France approves gay marriage bill
BY NATASHA BARSOTTI — In the face of "vociferous opposition" from religious authorities and the political right, the French government is moving ahead with its plans to legalize gay marriage, The Independent reports.
The measure, opposed by about 1,000 mayors as well as leaders of the Catholic, Protestant, Jewish and Islamic faiths, is up for debate in parliament in January 2013. It is expected to pass both houses of parliament "with relative ease," the report says.
If passed, the legislation, which its opponents say will destroy traditional families and the idea of mothers, fathers, wives and husbands, would introduce changes to the civil code that governs French family law. For example, the words "mother and father” will be replaced in some places by the word “parents,” and “husband and wife” will be replaced by “spouses." The draft bill also opens the way for gay married couples to adopt, in theory, but to the disappointment of many, it does not give lesbian couples the legal right to have "medically assisted" children.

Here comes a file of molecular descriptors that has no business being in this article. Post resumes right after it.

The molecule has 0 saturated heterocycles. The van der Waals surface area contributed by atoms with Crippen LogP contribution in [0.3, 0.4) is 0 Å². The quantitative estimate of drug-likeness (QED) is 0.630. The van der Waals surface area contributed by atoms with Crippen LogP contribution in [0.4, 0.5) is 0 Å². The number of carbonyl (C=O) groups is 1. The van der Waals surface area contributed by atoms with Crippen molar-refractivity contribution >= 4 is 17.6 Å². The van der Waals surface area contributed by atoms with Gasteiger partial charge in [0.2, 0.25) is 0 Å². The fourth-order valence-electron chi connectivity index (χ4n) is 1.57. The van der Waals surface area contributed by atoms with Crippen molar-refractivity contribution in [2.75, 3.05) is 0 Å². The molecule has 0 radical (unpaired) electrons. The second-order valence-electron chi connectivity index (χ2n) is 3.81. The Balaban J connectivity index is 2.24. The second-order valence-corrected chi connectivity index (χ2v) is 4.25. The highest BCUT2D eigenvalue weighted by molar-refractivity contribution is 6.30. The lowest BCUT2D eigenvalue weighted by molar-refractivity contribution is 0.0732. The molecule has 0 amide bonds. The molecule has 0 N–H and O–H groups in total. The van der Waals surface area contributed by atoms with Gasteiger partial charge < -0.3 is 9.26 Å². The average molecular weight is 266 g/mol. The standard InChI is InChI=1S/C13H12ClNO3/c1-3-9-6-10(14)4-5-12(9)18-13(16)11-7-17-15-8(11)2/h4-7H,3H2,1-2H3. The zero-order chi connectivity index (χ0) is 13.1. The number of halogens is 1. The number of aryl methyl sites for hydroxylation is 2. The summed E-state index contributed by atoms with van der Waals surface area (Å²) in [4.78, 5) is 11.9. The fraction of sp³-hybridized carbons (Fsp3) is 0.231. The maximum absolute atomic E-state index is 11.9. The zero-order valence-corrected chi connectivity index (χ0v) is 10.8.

According to The Independent, Cardinal André Vingt-Trois, the leader of the French Catholic Church, has said that “any vision of humanity which fails to recognise differences in gender will shake the foundations of our society."
The owner of the rightwing newspaper Le Figaro has called the measure "an enormous danger to the nation."
Bill supporters argue that 11 countries have "already legalised gay marriage without falling into obvious moral or social decay."